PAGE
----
- Food & Wine
Flavors on the lakes: Como and Varese
Land of water. Lombardy is often described as the region of lakes by the tourist guides, especially those designed for foreign visitors.
Yet many locals barely realise that they live in an area with one of the highest numbers of freshwater lakes in all of Europe. The area around Lake Varese and Lake Como is a land on undulating countryside, with snow-capped peaks dotted around in all directions.
Hiking enthusiasts will love routes such as the Sentiero del Viandante, on the eastern shore of Lake Como, and the Via dei Monti Lariani, which starts at Cernobbio and takes in a number of hamlets along Lake Como’s western shore and culminates at the Colma di Sormano, situated atop the steep Ghisallo hill, from whose terrace one can gaze out at Lake Como, where the sumptuous villas – including the fabulous Villa Balbianello – attract Hollywood directors.
Lovers of literature will want to follow in the tracks of the protagonists of “Promessi Sposi”, discovering the most romantic corners of Lecco thanks to the Itinerario Manzoniano.
Everything but the oink. Cassoeula is a local speciality made from the less glamorous parts of the pig (including the ears, trotters and snout) and cabbage, but there are countless variations on the theme. Varese citizens, for example, add little verzini sausages. Another local dish is bruscitt: beef minced with a knife and then sautéed with butter, lard, garlic, wild fennel and red wine before being served with polenta.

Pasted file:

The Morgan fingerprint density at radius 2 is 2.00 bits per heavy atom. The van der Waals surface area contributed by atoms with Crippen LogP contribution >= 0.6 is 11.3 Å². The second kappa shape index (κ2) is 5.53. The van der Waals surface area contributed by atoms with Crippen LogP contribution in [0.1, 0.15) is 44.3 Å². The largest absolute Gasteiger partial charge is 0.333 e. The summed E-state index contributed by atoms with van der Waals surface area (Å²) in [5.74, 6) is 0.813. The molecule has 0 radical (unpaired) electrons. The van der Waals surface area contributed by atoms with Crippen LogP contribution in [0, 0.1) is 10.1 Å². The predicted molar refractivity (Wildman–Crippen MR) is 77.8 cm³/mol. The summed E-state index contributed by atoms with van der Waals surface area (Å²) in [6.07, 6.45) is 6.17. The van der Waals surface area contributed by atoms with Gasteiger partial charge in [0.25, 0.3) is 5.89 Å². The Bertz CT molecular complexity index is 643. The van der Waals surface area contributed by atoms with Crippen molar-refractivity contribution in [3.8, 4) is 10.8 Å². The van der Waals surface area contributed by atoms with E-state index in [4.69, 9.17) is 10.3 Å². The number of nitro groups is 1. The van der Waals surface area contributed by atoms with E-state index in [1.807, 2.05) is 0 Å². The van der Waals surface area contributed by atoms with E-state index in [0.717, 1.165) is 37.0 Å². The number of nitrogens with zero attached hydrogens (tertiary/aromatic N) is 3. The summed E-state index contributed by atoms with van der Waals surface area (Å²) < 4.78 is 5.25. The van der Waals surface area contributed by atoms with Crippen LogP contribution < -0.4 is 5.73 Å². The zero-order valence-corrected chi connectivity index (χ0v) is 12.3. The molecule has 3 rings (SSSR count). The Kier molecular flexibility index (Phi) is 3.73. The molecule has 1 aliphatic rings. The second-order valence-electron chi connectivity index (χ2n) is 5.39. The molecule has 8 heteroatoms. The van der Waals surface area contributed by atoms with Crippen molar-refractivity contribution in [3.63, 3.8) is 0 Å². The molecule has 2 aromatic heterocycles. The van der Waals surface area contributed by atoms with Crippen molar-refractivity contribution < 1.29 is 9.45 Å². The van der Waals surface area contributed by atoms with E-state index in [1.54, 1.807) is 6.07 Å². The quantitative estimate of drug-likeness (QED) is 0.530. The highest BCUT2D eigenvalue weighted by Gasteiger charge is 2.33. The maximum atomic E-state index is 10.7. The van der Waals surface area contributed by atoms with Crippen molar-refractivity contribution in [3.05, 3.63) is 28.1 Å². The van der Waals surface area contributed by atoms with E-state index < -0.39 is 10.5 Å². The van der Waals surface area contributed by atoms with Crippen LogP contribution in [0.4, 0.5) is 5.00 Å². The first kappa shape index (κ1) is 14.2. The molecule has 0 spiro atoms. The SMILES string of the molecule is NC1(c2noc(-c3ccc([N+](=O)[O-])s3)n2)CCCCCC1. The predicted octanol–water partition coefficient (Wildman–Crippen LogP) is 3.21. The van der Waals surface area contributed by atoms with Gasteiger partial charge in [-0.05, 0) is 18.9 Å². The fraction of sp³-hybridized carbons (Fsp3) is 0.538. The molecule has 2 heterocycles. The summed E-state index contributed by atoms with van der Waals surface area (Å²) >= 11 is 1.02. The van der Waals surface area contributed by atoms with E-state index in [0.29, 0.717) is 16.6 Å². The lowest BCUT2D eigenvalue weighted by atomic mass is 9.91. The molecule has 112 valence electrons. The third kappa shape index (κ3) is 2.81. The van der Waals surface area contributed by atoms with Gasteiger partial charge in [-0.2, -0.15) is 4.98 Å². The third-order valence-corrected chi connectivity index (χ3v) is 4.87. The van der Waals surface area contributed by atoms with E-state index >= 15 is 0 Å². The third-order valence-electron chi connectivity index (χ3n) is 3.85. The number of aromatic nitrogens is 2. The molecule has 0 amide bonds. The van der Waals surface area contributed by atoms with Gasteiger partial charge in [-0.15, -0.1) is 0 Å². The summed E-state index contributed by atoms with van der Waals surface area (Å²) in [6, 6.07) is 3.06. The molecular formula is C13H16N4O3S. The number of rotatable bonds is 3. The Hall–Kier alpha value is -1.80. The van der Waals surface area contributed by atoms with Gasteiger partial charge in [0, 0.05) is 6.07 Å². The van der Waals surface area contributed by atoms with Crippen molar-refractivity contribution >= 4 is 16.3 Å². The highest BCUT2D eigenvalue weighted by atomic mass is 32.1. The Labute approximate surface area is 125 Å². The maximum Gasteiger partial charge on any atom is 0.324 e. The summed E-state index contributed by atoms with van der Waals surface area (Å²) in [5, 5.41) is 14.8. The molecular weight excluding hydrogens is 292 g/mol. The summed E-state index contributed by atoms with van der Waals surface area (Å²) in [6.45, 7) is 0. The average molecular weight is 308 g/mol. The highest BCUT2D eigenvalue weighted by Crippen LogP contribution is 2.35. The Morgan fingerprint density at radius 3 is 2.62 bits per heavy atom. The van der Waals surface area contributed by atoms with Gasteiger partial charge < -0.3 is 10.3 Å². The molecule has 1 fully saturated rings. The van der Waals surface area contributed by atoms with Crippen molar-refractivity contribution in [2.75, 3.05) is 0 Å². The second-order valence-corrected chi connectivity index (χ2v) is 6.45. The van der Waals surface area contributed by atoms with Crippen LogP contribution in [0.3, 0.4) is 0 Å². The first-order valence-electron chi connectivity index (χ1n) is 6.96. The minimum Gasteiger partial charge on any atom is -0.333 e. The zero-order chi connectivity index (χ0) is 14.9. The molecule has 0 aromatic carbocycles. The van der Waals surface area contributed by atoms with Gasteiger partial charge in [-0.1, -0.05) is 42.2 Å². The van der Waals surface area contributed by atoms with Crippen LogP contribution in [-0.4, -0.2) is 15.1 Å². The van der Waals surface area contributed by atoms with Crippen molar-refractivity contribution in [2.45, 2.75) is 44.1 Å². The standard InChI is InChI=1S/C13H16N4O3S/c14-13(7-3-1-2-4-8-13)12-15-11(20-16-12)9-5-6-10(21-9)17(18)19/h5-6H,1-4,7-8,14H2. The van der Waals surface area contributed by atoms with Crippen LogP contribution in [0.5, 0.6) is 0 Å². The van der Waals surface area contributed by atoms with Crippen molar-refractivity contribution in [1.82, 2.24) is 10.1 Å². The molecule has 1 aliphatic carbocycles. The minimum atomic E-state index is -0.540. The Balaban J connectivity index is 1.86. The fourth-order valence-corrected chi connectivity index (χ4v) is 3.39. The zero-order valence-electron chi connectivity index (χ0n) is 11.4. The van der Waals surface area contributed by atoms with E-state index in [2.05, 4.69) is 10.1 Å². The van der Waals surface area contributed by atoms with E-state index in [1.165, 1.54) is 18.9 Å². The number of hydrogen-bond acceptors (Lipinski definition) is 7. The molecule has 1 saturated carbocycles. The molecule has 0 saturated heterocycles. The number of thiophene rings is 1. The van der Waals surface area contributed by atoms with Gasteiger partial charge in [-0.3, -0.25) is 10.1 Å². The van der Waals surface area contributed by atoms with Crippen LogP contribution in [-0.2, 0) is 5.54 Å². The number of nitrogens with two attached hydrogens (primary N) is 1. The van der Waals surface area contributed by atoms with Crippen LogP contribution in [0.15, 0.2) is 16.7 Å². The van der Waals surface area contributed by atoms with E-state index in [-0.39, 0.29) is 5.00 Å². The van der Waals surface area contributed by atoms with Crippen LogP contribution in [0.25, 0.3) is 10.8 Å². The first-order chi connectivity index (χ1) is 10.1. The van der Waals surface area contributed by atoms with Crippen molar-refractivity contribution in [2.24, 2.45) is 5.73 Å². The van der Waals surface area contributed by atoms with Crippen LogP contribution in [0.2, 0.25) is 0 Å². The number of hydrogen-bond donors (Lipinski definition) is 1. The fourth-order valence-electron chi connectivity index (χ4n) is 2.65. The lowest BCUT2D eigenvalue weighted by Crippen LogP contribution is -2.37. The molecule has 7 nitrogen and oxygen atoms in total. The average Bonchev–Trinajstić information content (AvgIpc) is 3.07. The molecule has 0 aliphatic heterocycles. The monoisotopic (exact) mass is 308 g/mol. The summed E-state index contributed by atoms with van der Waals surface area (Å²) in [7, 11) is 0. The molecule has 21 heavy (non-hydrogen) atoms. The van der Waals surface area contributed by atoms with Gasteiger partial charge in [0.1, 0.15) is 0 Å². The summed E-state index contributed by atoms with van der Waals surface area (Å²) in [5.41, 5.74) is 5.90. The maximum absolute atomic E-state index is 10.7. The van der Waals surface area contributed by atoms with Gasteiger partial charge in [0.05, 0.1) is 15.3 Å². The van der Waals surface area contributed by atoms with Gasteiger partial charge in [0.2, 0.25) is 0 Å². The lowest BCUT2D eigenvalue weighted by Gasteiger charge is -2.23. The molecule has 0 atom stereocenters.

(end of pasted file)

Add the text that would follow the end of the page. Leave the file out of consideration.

Bold missoltino. The lakes have always produced many freshwater fish, including the local agone, which – when dried and salted according to an age-old process – becomes missoltino. This is then served with polenta and red wine, to bring out its bold flavour. The perfect wine for this dish is a Domasino, made from Sangiovese, Merlot and Rosseio grapes, the latter of which is native to the region and is produced in very small quantities each year.
The local vines go back for many centuries, yet nearly died out due to a variety of reasons, including the rise in sericulture. Indeed, wine production only resumed a few years ago. Many of the vineyards are located on terraces cut into steep slopes, with the significant temperature variations giving the resultant wines elegance, freshness and depth of flavour.